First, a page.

“It’s magnificent”: Tweed community embraces new Northern Rivers Rail Trail
When the Tweed section of Northern Rivers Rail Trail opened on 1 March 2023, Jackie Forbes couldn’t wait to ride it. “I drove one-hour from the Gold Coast to Murwillumbah to be among the first to cycle the trail.
She described the trail as “magnificent”. “The bridges are fantastic, and the scenery is beautiful. It’s been well planned and thought out. I’m impressed.” “The facilities are fantastic. There are so many places to stop for a spell and chat. We’ve met so many people sitting here for a minute.”
Northern Rivers Rail Trail (Tweed section) project and official opening - 1 March 2023
A trail for all abilities
The Tweed section of the Rail Trail is a 24 km shared pathway from Murwillumbah to Crabbes Creek.
“It’s for everyone—cyclists, walkers and runners,” said NSW Public Works (NSWPW) Regional Projects Coordinator Alex Manning. “The Tweed section includes 26 bridges and passes through two tunnels, one of which is over half a kilometre long.”
The $14.3 million project was funded by the NSW and Australian Government. NSW Public Works project managed the project, working with many stakeholders. “One of the main reasons the project was successfully delivered was the commitment to the project and good cooperation between Tweed Shire Council, NSW Public Works, Hazell Bros and stakeholders,” said Infrastructure NSW Director Restart Project Management Office Julie Paton.
Ms. Paton, the NSW Treasurer’s representative on the project, was involved in overseeing the project from start to end. “It was very exciting to see another great regional project funded from Restart NSW Fund progress from a wonderful idea and vision to a well scoped and developed project that will provide many opportunities and benefits for the whole community,” she said.
Working with and for the community
The project was very complex, said NSWPW Project Manager Clint Nittolo. “We had some major obstacles throughout the 13- month construction period, which was the major flooding event last year,” he said.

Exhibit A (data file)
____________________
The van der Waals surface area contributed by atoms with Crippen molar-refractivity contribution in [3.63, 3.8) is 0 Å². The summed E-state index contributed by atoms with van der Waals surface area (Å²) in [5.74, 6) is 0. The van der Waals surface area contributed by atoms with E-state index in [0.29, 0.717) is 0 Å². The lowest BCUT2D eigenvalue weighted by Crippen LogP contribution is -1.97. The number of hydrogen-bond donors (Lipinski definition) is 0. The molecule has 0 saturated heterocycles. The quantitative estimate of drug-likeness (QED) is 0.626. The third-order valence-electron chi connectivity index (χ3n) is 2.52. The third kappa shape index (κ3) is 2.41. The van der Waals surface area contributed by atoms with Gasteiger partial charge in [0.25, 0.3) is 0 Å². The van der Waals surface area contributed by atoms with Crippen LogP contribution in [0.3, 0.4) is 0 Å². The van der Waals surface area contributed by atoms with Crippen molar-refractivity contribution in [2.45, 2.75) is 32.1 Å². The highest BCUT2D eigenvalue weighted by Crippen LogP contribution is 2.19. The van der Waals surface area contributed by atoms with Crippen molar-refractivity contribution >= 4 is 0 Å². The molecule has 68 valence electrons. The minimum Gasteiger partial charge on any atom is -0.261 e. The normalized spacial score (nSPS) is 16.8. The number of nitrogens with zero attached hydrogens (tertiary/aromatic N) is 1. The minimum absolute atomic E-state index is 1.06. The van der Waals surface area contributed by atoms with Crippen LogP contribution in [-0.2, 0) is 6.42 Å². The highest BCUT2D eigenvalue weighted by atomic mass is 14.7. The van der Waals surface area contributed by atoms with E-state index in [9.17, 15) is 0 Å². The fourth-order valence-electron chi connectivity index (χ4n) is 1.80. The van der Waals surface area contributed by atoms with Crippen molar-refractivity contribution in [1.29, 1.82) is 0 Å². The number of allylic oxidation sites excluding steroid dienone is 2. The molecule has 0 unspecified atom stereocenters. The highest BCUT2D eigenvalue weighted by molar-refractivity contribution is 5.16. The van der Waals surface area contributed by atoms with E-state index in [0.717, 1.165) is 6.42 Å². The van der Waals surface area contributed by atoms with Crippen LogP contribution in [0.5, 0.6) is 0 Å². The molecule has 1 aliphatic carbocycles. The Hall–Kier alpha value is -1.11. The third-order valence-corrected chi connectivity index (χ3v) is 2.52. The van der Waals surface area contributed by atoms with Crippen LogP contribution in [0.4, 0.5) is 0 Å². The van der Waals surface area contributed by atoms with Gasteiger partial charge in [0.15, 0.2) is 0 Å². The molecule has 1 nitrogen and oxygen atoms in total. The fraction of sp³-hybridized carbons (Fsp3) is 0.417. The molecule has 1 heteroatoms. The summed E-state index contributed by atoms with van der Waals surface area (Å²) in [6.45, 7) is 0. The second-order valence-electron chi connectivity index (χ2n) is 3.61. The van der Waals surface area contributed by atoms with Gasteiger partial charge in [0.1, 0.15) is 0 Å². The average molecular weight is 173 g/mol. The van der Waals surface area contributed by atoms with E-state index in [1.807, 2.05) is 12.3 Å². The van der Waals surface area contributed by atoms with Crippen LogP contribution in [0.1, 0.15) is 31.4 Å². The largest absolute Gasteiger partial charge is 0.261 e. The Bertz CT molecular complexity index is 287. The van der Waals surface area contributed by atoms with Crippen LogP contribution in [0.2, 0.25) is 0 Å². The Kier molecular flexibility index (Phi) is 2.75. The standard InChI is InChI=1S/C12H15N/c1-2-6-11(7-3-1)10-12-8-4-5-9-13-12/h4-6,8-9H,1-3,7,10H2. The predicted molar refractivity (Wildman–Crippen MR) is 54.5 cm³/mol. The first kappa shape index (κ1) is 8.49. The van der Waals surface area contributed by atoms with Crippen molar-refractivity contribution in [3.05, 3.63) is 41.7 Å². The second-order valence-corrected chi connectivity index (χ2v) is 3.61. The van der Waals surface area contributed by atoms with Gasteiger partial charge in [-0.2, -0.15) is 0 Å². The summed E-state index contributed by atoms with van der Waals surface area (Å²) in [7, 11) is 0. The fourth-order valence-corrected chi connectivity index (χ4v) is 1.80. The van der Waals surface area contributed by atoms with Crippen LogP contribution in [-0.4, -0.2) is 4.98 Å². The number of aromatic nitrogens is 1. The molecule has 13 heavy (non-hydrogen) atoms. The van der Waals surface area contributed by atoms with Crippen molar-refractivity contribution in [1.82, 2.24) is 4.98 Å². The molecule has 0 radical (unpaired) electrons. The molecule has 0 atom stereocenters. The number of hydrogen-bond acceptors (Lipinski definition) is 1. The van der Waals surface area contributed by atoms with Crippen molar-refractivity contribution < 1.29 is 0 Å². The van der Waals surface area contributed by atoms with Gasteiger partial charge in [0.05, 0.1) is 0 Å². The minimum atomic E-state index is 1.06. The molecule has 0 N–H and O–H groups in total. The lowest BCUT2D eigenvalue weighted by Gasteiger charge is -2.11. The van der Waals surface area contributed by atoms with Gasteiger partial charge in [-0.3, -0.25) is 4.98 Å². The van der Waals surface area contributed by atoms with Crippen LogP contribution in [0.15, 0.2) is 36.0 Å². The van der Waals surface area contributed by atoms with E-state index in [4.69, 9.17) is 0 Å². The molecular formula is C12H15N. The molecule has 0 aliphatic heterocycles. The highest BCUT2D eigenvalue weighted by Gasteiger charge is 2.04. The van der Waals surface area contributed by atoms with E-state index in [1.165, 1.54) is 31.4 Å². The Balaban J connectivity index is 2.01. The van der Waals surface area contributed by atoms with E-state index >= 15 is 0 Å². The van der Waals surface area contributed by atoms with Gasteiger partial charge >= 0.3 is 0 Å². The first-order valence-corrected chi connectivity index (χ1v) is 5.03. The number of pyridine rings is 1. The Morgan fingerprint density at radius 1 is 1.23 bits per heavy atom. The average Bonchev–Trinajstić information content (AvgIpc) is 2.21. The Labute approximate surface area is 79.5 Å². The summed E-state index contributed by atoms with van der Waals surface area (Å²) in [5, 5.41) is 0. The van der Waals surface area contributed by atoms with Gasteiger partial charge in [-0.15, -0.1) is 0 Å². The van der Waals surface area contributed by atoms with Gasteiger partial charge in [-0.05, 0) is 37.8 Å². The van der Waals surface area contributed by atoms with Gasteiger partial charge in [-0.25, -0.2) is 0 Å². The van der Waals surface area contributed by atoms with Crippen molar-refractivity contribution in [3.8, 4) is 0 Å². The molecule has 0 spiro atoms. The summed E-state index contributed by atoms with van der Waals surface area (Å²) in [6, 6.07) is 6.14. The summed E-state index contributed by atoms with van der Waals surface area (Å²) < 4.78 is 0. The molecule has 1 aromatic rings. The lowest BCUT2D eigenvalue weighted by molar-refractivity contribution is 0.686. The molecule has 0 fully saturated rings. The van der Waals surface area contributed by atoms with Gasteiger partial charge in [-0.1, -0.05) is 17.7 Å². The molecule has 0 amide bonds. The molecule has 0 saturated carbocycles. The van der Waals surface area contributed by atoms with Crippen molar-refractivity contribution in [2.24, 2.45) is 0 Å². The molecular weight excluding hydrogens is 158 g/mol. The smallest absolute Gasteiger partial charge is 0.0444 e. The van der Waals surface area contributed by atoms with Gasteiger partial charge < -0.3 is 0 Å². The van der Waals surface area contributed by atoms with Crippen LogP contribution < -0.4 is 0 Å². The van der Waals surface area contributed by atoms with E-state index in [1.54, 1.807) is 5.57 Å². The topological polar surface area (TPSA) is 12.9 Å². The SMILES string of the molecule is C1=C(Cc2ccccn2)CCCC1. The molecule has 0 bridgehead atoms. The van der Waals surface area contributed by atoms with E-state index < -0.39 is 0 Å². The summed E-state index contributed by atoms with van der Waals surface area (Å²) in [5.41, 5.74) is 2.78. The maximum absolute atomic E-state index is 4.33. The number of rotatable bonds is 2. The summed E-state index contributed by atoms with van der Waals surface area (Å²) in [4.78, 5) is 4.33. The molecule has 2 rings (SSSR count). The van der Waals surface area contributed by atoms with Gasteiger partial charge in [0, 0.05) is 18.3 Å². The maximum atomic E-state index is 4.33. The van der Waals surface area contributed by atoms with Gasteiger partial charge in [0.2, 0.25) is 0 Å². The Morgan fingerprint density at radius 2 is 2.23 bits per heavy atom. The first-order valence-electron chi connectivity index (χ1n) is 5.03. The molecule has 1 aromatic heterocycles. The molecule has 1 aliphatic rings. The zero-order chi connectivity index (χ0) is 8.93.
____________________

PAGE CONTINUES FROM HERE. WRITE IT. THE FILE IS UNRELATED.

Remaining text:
In February 2022, the Tweed River at Murwillumbah peaked at 6.5 metres, marking one of the biggest floods in recorded history. The region flooded again in March 2022, stopping construction of the Rail Trail.
For two months, Hazell Bros redirected their efforts to help with the community clean up. Another success factor was that everyone bought into the project, said Mr. Nittolo.
“We could all see the bigger picture for what the Rail Trail could bring to the local community but also the tourism for the Northern Rivers.” Building the Rail Trail, which runs alongside 77 properties, involved a lot of engagement with the community.
“We had to work closely with the adjacent landowners to ensure we could get materials to the track,” said Hazell Bros Construction Manager Daniel Rose. “One of the positive aspects of the job was how well those communications went.
“Most of our team are from the Tweed, and that combined with the buzz of the local community, made the project such an exciting one and rewarding.”
‘It couldn’t be better’
Community feedback has been overwhelming, said Northern Rivers Rail Trail Project Director Iain Lonsdale.
“Not only in terms of the built asset and how good it is but about those, our contractors and the people that have been involved in its construction,” said Mr. Lonsdale, who works for Tweed Shire Council.
“We’ve repurposed an asset that served a real purpose over 120 years, which today serves a different purpose that we can all benefit from.” At the opening event, former NSW Deputy Premier Paul Toole said the Rail Trail will be an economic boon for the region.
“The project will drive thousands of visitors to the region each year and inject tourism dollars into local economies,” Mr Toole said.
“We have created a world-class scenic trail for an estimated 82,000 visitors each year along a 24 km stretch of stunning hinterland. Whether you take the Rail Trail by foot or by bike, this project is taking tourism in the Tweed up a gear.”
Stage 1 of the Rail Trail will eventually link all the way to Casino, passing through Byron Shire, Lismore and Richmond Valley areas, stretching 132 km.
“It’ll be great when we can go the whole way,” said Grant Newbie, who was riding half the trail on its opening day. “It’s fantastic; it couldn’t be better.
It’s very peaceful. It gives you another look at the countryside at your own speed. “I’ll definitely come back to ride the full Rail Trail.”
View more information on the Northern Rivers Rail Trail